31. Felicity is not as flip as "Buffy the Vampire Slayer" and not as hip as "Dawson's Creek". But it is more than than "Ally McBeal Goes to College" or "My So-Called College Life"...It's an intelligent and gentle ode to the painful joys of growing up, one mistake at a time. [28 Sept 1998, p.75]
    • New York Post
  32. In the weeks ahead, there is a tremendous amount of not-to-be-missed drama--including the area's first face transplant.
  33. After watching the 10-hour Band of Brothers, I'm so drained by the intensity of what I have just beheld that I'm ready to declare this World War II miniseries the finest piece of work ever produced for television. [7 Sept 2001, p.117]
    • New York Post
  34. As important as those set battles scenes are to the series, they are blended beautifully with the bravery, frailties, strength and weaknesses of the actual people involved.
  35. The acting is terrific (by all concerned--there's no weak link), the writing stays true to the spirit of the show and nothing feels forced. That's the mark of a winner.
  36. It's funny, it's vicious, it's politically incorrect--in other words, everything that "Community" wants to be and isn't.
  37. An intriguing, well-done documentary.
  38. The talented hopefuls they pick are either so needy, driven or over-confident that you can't help but to be riveted by their plights. [7 Dec 2005]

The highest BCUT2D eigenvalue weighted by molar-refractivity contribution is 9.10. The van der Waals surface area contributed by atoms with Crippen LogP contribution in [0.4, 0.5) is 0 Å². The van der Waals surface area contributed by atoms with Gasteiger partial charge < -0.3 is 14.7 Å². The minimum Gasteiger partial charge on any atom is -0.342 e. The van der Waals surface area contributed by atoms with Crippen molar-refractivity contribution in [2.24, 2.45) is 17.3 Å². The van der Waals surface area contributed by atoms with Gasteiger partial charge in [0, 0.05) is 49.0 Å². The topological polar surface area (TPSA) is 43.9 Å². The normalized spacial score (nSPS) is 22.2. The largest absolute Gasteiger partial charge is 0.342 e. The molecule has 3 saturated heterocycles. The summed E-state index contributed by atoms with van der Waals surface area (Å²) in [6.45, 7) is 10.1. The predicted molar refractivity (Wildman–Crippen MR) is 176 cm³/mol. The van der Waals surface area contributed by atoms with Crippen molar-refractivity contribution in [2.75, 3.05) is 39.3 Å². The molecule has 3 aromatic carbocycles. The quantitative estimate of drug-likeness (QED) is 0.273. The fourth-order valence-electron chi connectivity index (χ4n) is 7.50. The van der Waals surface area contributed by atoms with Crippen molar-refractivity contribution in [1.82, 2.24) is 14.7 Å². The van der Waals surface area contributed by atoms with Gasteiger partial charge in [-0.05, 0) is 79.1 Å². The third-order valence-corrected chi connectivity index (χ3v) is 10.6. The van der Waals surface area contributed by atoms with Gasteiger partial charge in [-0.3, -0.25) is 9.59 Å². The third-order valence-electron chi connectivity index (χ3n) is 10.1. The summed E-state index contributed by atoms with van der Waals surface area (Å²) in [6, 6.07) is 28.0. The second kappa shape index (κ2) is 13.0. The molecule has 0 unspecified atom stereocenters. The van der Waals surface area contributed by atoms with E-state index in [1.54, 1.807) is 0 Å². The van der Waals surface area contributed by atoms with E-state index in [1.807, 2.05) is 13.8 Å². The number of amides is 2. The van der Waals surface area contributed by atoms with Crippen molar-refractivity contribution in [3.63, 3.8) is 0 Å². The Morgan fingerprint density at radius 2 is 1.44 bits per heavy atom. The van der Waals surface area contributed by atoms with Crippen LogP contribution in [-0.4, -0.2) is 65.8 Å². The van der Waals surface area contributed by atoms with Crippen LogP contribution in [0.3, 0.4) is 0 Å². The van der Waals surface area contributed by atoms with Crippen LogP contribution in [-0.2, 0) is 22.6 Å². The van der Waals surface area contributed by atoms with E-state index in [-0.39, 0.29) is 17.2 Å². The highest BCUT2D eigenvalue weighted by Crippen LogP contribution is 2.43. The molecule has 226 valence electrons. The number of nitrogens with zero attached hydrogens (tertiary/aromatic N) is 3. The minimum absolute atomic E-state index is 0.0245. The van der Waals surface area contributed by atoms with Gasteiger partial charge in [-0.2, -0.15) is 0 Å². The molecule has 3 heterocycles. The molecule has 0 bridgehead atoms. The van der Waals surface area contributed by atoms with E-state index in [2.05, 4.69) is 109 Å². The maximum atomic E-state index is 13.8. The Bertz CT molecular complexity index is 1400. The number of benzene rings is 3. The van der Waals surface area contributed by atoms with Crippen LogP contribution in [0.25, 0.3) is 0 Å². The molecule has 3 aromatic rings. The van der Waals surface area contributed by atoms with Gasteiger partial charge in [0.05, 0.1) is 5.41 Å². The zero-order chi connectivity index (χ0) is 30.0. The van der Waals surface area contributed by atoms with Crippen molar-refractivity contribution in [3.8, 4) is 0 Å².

• New York Post
  39. In an age when TV is quickly going the way of all idiots, a show like this is a gift...I watched three episodes and can't wait to see more! more! more!
    • New York Post
  40. Its scripts - always among the finest on TV - are even stronger this time around.
  41. For better or worse, The Shield set the standard for what is now permissible on basic cable. It's one of those shows I can't imagine living without.
  42. Nashville is arguably the best-written new TV series of the fall season.
  43. Will Big Love go out with a big bang? If the final season's opener is any indication, the answer is a big "yes."
  44. The series seamlessly moves between the horrors of war and the gentility of life in the show's titular 100-room manor.
  45. The Affair is told from two points of view, Noah’s and then Alison’s, and memory being the imperfect mechanism that it is, their versions of the story don’t match, in tantalizing ways.
  46. The contrast between the laid-back romanticism of the West Coast and the formality of New York is palpable in scene after scene.
  47. Though relying heavily on a formula, the writing of In Treatment could not be tighter or purer.
  48. A bleak, slow-moving, humorless show that is still so good that you will be angry every time an episode ends.